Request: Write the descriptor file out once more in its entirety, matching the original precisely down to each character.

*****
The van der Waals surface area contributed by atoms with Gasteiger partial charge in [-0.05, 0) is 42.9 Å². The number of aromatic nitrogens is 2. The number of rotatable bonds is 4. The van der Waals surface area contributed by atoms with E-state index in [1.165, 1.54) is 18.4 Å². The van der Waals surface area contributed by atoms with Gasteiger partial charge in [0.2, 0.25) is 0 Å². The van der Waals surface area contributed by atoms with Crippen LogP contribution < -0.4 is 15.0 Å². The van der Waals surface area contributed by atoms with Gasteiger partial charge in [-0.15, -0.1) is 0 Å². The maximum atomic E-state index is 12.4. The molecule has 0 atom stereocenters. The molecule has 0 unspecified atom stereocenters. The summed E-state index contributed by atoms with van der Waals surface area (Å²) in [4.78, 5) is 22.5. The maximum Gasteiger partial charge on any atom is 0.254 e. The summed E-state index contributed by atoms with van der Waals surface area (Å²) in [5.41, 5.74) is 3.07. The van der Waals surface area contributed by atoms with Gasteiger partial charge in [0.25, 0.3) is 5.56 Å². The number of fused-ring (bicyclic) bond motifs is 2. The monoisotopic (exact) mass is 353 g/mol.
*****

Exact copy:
The van der Waals surface area contributed by atoms with Gasteiger partial charge in [-0.05, 0) is 42.9 Å². The number of aromatic nitrogens is 2. The number of rotatable bonds is 4. The van der Waals surface area contributed by atoms with E-state index in [1.165, 1.54) is 18.4 Å². The van der Waals surface area contributed by atoms with Gasteiger partial charge in [0.2, 0.25) is 0 Å². The van der Waals surface area contributed by atoms with Crippen LogP contribution < -0.4 is 15.0 Å². The van der Waals surface area contributed by atoms with Gasteiger partial charge in [-0.15, -0.1) is 0 Å². The maximum atomic E-state index is 12.4. The molecule has 0 atom stereocenters. The molecule has 0 unspecified atom stereocenters. The summed E-state index contributed by atoms with van der Waals surface area (Å²) in [4.78, 5) is 22.5. The maximum Gasteiger partial charge on any atom is 0.254 e. The summed E-state index contributed by atoms with van der Waals surface area (Å²) in [5.41, 5.74) is 3.07. The van der Waals surface area contributed by atoms with Gasteiger partial charge in [0.25, 0.3) is 5.56 Å². The number of fused-ring (bicyclic) bond motifs is 2. The monoisotopic (exact) mass is 353 g/mol.